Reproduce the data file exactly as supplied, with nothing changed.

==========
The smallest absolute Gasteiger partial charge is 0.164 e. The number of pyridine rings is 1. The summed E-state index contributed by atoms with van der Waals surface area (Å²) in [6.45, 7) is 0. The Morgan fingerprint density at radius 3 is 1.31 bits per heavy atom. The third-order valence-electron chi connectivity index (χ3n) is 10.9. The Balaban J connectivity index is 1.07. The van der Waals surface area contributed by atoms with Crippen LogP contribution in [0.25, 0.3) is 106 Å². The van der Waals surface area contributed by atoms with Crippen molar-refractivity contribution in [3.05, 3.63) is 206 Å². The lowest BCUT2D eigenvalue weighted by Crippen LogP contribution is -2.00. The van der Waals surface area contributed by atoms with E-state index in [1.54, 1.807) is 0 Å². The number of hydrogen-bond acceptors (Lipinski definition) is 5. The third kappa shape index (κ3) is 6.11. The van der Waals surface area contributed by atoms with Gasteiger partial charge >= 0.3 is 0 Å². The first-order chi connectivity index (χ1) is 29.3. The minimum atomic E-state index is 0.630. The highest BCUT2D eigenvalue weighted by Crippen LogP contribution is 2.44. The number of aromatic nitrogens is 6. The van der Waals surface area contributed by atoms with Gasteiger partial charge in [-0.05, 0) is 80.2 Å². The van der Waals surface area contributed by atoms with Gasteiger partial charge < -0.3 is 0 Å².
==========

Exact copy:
The smallest absolute Gasteiger partial charge is 0.164 e. The number of pyridine rings is 1. The summed E-state index contributed by atoms with van der Waals surface area (Å²) in [6.45, 7) is 0. The Morgan fingerprint density at radius 3 is 1.31 bits per heavy atom. The third-order valence-electron chi connectivity index (χ3n) is 10.9. The Balaban J connectivity index is 1.07. The van der Waals surface area contributed by atoms with Crippen LogP contribution in [0.25, 0.3) is 106 Å². The van der Waals surface area contributed by atoms with Crippen molar-refractivity contribution in [3.05, 3.63) is 206 Å². The lowest BCUT2D eigenvalue weighted by Crippen LogP contribution is -2.00. The van der Waals surface area contributed by atoms with E-state index in [1.54, 1.807) is 0 Å². The number of hydrogen-bond acceptors (Lipinski definition) is 5. The third kappa shape index (κ3) is 6.11. The van der Waals surface area contributed by atoms with Gasteiger partial charge >= 0.3 is 0 Å². The first-order chi connectivity index (χ1) is 29.3. The minimum atomic E-state index is 0.630. The highest BCUT2D eigenvalue weighted by Crippen LogP contribution is 2.44. The number of aromatic nitrogens is 6. The van der Waals surface area contributed by atoms with Gasteiger partial charge in [-0.05, 0) is 80.2 Å². The van der Waals surface area contributed by atoms with Gasteiger partial charge < -0.3 is 0 Å².